Saturday, July 18, 2009

Preparing for an open garden

A week from now my garden will be open to the public at 56 Gordonhurst Avenue, Montclair. Everyone over the age of three is welcome.

If you want to dig strawberry plants, vinca (aka: myrtle, periwinkle), or oregano, bring a bag. I will provide trowels. I'm pretty sure the strawberry and vinca will transplant fine, but the oregano may be at an inauspicious time of year. However, it too is invading my lawn, and I'm glad for others' wrist work in digging it out. Good news: my hands are giving me lots less pain this year than for some time. I'm sure your volunteer digging can take most, if not all, of the credit.

I'm hoping there will still be raspberries for eating on site. There were plenty last evening, but the first crop is diminishing, and the second is just tiny buds. Our July tour is later than usual this year, and the season is -- odd. I hope that children of all ages will enjoy roaming in my raspberry patch, but don't count on it too much.

It is definitly time to begin cutting out some dead raspberry bushes. Those who pick raspberries adventurously next week will appreciate this effort. The thorns are especially nasty this year. I've had three times when I saw blood running down an arm or leg, which I believe is unprecedented viciousness from raspberries. Some might claim I'm older and more vulnerable than before, but I blame it on the incredible growing season. Those thorns are BIG! Hint: Generally speaking, raspberry owners cut down lots of dead plants in mid-summer.

I'm also taking down dead pea vines. This is seasonably correct, but the lack of pea harvest was not, generating new emotions.

Years ago when I said to my visitors that my yard is neater when they come than usual, a mature man asked me why I don't let the yard just look the way it usually does for the Open Gardens. Pat Kenschaft is rarely speechless, but that was one of those moments. I've thought about it lots since. I don't want anyone to conclude, "If this is what a non-poisoned yard looks like, I'm going to keep poisoning mine." I do want people to be able to see what I am growing, undistracted. The weeds need to be pulled some time, and why not before Open Gardens? Everyone cleans up for guests. Why? I guess it's some crazy need to look good.

Anyway, I'm hard at it and enjoying it. Does anyone want tomato plants at this late date? I suppose I could be diagnosed with Compulsive Potting-up Disorder. Shall I pot up the late-comers or throw them into the compost heap? There are, by the way, three now on my front steps for takers, each at least six inches high, in separate pots. I've noticed the past two years that the volunteers in my own garden die later in the fall than the ones I started in February. However, the volunteers that I nurtured this spring already have healthy green tomatoes on them, so current volunteers are behind even that schedule.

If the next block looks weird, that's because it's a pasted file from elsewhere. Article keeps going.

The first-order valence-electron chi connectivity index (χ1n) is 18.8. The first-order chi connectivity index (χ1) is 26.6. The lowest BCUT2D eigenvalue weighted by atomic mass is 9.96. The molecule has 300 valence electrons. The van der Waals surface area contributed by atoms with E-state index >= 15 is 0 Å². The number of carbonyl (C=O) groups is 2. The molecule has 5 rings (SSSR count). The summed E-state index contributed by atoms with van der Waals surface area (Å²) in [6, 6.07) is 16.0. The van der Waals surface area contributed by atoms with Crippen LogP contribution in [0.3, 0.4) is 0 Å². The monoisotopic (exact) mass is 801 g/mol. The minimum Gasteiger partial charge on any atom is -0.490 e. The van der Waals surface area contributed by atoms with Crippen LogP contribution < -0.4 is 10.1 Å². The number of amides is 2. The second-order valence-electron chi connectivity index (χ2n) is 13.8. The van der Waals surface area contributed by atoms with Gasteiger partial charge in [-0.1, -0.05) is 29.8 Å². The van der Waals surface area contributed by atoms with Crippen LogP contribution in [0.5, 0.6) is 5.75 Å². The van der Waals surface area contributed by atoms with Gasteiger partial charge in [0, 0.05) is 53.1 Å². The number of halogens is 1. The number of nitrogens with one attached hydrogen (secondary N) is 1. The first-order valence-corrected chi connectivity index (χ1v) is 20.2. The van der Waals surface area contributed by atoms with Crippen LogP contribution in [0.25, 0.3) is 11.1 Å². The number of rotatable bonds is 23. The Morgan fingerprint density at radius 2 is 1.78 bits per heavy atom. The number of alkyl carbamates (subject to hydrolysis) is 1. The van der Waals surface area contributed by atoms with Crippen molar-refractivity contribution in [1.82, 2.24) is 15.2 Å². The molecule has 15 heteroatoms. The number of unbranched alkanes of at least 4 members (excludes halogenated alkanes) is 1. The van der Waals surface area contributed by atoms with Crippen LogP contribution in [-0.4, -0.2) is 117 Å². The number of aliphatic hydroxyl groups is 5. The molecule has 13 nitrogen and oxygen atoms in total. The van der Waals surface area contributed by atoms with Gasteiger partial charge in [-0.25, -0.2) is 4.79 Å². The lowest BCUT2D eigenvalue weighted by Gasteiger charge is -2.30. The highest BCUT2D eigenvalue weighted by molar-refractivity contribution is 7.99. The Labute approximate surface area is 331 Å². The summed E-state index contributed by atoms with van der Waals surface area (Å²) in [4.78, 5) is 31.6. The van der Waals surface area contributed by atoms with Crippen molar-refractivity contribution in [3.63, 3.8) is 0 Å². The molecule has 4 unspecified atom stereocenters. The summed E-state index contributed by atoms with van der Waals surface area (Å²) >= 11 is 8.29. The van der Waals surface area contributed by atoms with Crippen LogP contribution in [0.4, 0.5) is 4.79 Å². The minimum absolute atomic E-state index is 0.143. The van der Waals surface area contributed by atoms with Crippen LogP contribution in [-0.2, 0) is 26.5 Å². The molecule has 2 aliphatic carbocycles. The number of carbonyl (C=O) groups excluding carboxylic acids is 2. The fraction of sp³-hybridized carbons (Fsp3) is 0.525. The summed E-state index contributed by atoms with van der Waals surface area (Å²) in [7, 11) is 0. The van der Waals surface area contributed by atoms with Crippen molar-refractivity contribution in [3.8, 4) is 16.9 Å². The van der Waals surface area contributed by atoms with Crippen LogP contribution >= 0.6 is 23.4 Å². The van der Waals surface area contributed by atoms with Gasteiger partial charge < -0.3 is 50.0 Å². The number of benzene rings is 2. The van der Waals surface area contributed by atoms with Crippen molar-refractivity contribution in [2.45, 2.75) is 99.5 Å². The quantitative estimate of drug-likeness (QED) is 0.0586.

Weeding the driveway is more challenging this rainy spring than ever before. As I do so, I remember my mother's horror that people were paving over gravel driveways. She died in 1985, when it was taking off. It seemed to her a terrible waste of resources and also a hazard to drainage. It's probably time for the decadely renewal of gravel on the driveway, but meanwhile the weeds are having fun.

I look forward to seeing lots of you next Saturday between 9:00 AM and 11:00 AM. My new regimen means I'll be starting my last tour at 10:30, but the displays in the front yard will stay until noon, as will the other open gardens in this tour sponsored by the Cornucopia Network of NJ. Oh! You can read the CNNJ recent newletter and three others at

Three other gardens in Montclair will be open from 9:00 to noon:
Bob McLean at 51 Gordonhurst was my mentor; he began gardening in 1930.
Nick Diminni began gardening at 2 Bruce Road three years ago, and actually harvested grapes last year.
Carole Lane at 176 Midland has a first year garden, made with the help of Jose German of Green Harmony.
Jose German and David Wasmuth at 69 Grove Street will open their garden from 9:00 AM until 2:00 PM. Their beautiful property and vegetable garden are also party of the Montclair Backyard Habitat tour of properties certified by the National Wildlife Federation. A list of the other properties on that tour can be picked up at their yard.
Judy Hinds, with a square-foot garden at 156 Rhoda Avenue, NUTLEY, will also have her garden on the CNNJ tour. It will be open from 9:00 to noon.

See you next week!


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